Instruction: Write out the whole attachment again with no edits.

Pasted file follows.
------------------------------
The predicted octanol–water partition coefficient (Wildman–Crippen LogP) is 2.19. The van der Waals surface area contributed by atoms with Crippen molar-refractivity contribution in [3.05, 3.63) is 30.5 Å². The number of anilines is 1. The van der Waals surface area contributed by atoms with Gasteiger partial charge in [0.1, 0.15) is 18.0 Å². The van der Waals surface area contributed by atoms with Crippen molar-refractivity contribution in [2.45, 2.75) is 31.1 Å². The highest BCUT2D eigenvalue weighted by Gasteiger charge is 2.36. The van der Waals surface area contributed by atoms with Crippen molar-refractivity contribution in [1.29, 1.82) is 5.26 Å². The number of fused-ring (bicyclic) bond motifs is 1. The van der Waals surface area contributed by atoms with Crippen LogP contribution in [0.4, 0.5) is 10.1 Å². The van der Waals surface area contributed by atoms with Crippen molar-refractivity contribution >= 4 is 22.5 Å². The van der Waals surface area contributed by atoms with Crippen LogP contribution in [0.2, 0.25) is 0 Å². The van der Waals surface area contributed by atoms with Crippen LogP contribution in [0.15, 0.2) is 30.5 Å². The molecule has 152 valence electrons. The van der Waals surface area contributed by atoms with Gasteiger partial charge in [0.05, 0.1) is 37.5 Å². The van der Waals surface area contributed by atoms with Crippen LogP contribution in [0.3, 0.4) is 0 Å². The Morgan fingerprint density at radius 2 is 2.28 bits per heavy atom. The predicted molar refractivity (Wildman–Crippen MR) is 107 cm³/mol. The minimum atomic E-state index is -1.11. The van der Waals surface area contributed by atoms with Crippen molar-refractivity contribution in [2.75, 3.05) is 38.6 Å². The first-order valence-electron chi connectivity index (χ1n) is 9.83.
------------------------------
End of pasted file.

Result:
The predicted octanol–water partition coefficient (Wildman–Crippen LogP) is 2.19. The van der Waals surface area contributed by atoms with Crippen molar-refractivity contribution in [3.05, 3.63) is 30.5 Å². The number of anilines is 1. The van der Waals surface area contributed by atoms with Gasteiger partial charge in [0.1, 0.15) is 18.0 Å². The van der Waals surface area contributed by atoms with Crippen molar-refractivity contribution in [2.45, 2.75) is 31.1 Å². The highest BCUT2D eigenvalue weighted by Gasteiger charge is 2.36. The van der Waals surface area contributed by atoms with Crippen molar-refractivity contribution in [1.29, 1.82) is 5.26 Å². The number of fused-ring (bicyclic) bond motifs is 1. The van der Waals surface area contributed by atoms with Crippen LogP contribution in [0.4, 0.5) is 10.1 Å². The van der Waals surface area contributed by atoms with Crippen molar-refractivity contribution >= 4 is 22.5 Å². The van der Waals surface area contributed by atoms with Crippen LogP contribution in [0.2, 0.25) is 0 Å². The van der Waals surface area contributed by atoms with Crippen LogP contribution in [0.15, 0.2) is 30.5 Å². The molecule has 152 valence electrons. The van der Waals surface area contributed by atoms with Gasteiger partial charge in [0.05, 0.1) is 37.5 Å². The van der Waals surface area contributed by atoms with Crippen LogP contribution in [0.3, 0.4) is 0 Å². The Morgan fingerprint density at radius 2 is 2.28 bits per heavy atom. The predicted molar refractivity (Wildman–Crippen MR) is 107 cm³/mol. The minimum atomic E-state index is -1.11. The van der Waals surface area contributed by atoms with Crippen molar-refractivity contribution in [2.75, 3.05) is 38.6 Å². The first-order valence-electron chi connectivity index (χ1n) is 9.83.